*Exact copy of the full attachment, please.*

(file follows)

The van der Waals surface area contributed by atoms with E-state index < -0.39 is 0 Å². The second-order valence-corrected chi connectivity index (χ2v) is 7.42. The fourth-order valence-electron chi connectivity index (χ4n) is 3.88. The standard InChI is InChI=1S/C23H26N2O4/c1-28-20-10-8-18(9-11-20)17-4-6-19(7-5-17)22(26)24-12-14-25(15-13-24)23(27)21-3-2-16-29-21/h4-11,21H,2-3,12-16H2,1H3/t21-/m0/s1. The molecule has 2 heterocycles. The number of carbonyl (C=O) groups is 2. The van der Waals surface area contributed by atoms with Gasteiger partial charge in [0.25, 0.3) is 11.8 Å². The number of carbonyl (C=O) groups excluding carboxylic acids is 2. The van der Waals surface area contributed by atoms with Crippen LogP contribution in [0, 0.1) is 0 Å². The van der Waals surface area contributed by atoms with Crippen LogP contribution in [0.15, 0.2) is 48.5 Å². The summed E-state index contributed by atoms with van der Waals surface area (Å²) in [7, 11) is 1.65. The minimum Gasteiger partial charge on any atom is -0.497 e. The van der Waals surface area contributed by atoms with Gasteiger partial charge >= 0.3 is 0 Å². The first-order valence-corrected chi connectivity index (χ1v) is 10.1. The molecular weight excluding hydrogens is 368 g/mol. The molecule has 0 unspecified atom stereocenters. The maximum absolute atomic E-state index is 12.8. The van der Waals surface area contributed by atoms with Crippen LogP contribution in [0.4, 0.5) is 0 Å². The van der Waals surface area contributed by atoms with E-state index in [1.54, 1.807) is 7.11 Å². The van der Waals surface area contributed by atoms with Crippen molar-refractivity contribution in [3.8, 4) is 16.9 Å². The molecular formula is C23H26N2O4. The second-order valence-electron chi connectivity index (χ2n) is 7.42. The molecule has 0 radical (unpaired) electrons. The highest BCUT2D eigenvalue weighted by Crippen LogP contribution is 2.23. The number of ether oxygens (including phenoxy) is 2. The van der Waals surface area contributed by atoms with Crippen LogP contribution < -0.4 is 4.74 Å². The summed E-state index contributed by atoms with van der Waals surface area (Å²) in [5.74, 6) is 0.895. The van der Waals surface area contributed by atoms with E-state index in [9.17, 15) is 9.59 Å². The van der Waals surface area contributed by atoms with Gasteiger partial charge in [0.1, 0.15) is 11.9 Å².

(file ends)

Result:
The van der Waals surface area contributed by atoms with E-state index < -0.39 is 0 Å². The second-order valence-corrected chi connectivity index (χ2v) is 7.42. The fourth-order valence-electron chi connectivity index (χ4n) is 3.88. The standard InChI is InChI=1S/C23H26N2O4/c1-28-20-10-8-18(9-11-20)17-4-6-19(7-5-17)22(26)24-12-14-25(15-13-24)23(27)21-3-2-16-29-21/h4-11,21H,2-3,12-16H2,1H3/t21-/m0/s1. The molecule has 2 heterocycles. The number of carbonyl (C=O) groups is 2. The van der Waals surface area contributed by atoms with Gasteiger partial charge in [0.25, 0.3) is 11.8 Å². The number of carbonyl (C=O) groups excluding carboxylic acids is 2. The van der Waals surface area contributed by atoms with Crippen LogP contribution in [0, 0.1) is 0 Å². The van der Waals surface area contributed by atoms with Crippen LogP contribution in [0.15, 0.2) is 48.5 Å². The summed E-state index contributed by atoms with van der Waals surface area (Å²) in [7, 11) is 1.65. The minimum Gasteiger partial charge on any atom is -0.497 e. The van der Waals surface area contributed by atoms with Gasteiger partial charge >= 0.3 is 0 Å². The first-order valence-corrected chi connectivity index (χ1v) is 10.1. The molecular weight excluding hydrogens is 368 g/mol. The molecule has 0 unspecified atom stereocenters. The maximum absolute atomic E-state index is 12.8. The van der Waals surface area contributed by atoms with Crippen LogP contribution in [0.4, 0.5) is 0 Å². The van der Waals surface area contributed by atoms with E-state index in [1.54, 1.807) is 7.11 Å². The van der Waals surface area contributed by atoms with Crippen molar-refractivity contribution in [3.8, 4) is 16.9 Å². The molecular formula is C23H26N2O4. The second-order valence-electron chi connectivity index (χ2n) is 7.42. The molecule has 0 radical (unpaired) electrons. The highest BCUT2D eigenvalue weighted by Crippen LogP contribution is 2.23. The number of ether oxygens (including phenoxy) is 2. The van der Waals surface area contributed by atoms with Crippen LogP contribution < -0.4 is 4.74 Å². The summed E-state index contributed by atoms with van der Waals surface area (Å²) in [5.74, 6) is 0.895. The van der Waals surface area contributed by atoms with E-state index in [9.17, 15) is 9.59 Å². The van der Waals surface area contributed by atoms with Gasteiger partial charge in [0.1, 0.15) is 11.9 Å².